Shape-changing enzyme suggests how small doses of anti-HIV drug might treat Alzheimer's
For a promising pathway to treating Alzheimer's patients, "aim here." That's what National Institute of Standards of Technology (NIST) researchers advised collaborators hunting for molecules that, by linking to a normally occurring enzyme, rev up the brain's capacity for clearing cholesterol—a boost associated with improvements in memory and other benefits in animal studies.
The target pinpointed by the NIST scientists is where an approved anti-HIV drug—efavirenz—latches to the enzyme already responsible for about 80 percent of the cholesterol elimination from the human brain. Obtained with a cutting-edge atom-substitution technology called hydrogen-deuterium exchange (HDX), the molecular roadmap shows how small amounts of the drug can kick the enzyme, called CYP46A1, into higher gear.
With this information, a team led by Irina Pikuleva of Case Western Reserve University now has the full story behind the drug's mechanism of action, key evidence in their proposal to launch clinical trials of efavirenz as an Alzheimer's treatment. The analytical sleuthing that exposed the dynamics of the cholesterol-clearing connection was reported in a recent issue of the Journal of Biological Chemistry.
Analyses of NIST's HDX data and follow-on experiments helped to explain why, in studies of mice, tiny doses of efavirenz ramped up CYP46A1's cholesterol-removal capability while larger doses had an inhibiting effect.
The explanation: At low doses, efavirenz binds to a site on the enzyme that boosts cholesterol breakdown at another location on the enzyme, an increase enabled by changes in shape initiated by the drug. At higher doses, however, drug molecules begin to compete with cholesterol for the same site where cholesterol normally binds.
The shape-changing effect of efavirenz "is a classic example of a basic tenet of biology—structure determines function," Pikuleva said. And the effect can be dramatic.
In mouse studies, the enzyme-drug connection triggered a 40 percent increase in cholesterol breakdown and removal from the brain. In people, the boost is likely to be significantly higher, Pikuleva said, since the enzyme plays a larger disposal role in the human brain than in the mouse's.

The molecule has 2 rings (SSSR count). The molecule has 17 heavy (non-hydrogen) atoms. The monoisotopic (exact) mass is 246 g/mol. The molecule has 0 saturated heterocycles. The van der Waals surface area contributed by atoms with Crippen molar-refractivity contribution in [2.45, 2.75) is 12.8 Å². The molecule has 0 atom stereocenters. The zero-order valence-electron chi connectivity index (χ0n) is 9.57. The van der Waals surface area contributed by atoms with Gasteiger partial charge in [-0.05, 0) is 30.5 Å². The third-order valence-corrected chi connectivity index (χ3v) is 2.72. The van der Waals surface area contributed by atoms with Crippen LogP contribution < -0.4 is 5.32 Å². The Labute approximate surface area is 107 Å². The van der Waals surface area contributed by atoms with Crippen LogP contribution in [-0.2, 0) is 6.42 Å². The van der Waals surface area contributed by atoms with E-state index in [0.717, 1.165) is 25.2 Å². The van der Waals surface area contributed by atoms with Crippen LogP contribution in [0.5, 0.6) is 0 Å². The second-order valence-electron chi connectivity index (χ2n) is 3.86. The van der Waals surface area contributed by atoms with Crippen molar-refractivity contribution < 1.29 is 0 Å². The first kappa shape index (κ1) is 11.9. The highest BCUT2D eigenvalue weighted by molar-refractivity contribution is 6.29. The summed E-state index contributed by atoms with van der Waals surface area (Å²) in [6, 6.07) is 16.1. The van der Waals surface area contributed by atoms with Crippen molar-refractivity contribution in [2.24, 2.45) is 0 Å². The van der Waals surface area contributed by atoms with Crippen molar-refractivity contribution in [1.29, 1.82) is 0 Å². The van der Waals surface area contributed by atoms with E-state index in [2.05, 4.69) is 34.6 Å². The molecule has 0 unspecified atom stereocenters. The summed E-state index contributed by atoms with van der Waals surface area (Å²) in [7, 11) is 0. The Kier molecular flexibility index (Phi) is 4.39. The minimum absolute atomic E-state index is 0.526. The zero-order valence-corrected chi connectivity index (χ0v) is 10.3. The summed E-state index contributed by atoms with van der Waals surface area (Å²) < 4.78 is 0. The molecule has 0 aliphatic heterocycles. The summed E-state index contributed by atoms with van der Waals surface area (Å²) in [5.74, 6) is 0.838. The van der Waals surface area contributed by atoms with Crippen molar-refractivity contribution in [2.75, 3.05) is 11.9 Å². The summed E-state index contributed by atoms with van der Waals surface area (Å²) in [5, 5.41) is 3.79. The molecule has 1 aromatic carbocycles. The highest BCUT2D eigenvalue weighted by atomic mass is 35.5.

Studies of over the past 15 years persuaded Pikuleva's team to pursue an Alzheimer's treatment strategy focused on ratcheting up the cholesterol-clearing capabilities of CYP46A1, part of a large family of iron-containing enzymes that strongly influence how the body processes drugs.
Studies by other scientists that used genetic manipulations in mouse models of Alzheimer's disease showed that cranking up CYP46A1's activity reduced development of plaque, or clumps of protein pieces called beta amyloids. These studies also reported improvements in memory and learning. And, even in plaque-free, normal mice, increased cholesterol removal resulted in memory improvement.
Conversely, mouse studies also found that suppressing CYP46A1 led to learning deficiencies.Focusing on efavirenz as part of its strategy to "repurpose" already-approved drugs, the Case Western team set out to uncover how the drug stimulates the enzyme's activity. Computational simulations and modeling suggested more than 30 locations on the enzyme where efavirenz molecule might bind.
Seeking to winnow down the options, Pikuleva turned to Kyle Anderson and colleagues at the Institute for Bioscience and Biotechnology Research, a partnership between NIST and the University of Maryland.
In HDX analyses, proteins are immersed in "heavy water," in which normal hydrogen, containing a single proton in its nucleus, is replaced by deuterium, a rarer type of hydrogen whose nucleus holds both a proton and neutron. Protein and heavy water exchange hydrogen and deuterium. As the protein swaps out hydrogen for heavier deuterium, its mass increases. The process involves a series of steps that include quenching—or locking in the deuterium in the protein—and then breaking the protein into electrically charged fragments for analysis. With a device called a mass spectrometer, researchers can measure the mass of these fragments to determine how quickly these protein pieces exchange hydrogen for deuterium. A protein fragment that is largely exposed to water will have a fast exchange rate, but a fragment that comes from a site buried inside the protein or is covered up by a molecule binding to the protein will have a slower exchange rate.
"HDX mass spectrometry opens a window that allows you to look in on how proteins behave under physiologically relevant conditions," Anderson explained. "It provides the pieces to a puzzle that you can assemble to show how their three-dimensional shape changes over time."
The NIST team used HDX to compare and contrast CYP46A1 in four different states: alone, with cholesterol only, with efavirenz only, and with cholesterol and efavirenz. Subsequent analyses of the resulting torrents of experimental data—a computationally intensive process that Anderson performed in triplicate to ensure accuracy—revealed not only where the drug attached to the enzyme but also how the cholesterol-binding site adjusted in response. The structural changes enabled CYP46A1 to bind cholesterol molecules more tightly than in the absence of the drug.
Following up with a study using a different method, Pikuleva's team further confirmed the site of efavirenz binding as determined with HDX. The evidence strongly suggests, she said, at doses a hundred times lower than prescribed for treating HIV, efavirenz might be an effective therapy for stimulating cholesterol turnover from the brain and slowing or preventing Alzheimer's disease.
Pikuleva and colleagues now are seeking to obtain funding for a clinical trial on humans to investigate the effects of small doses of efavirenz.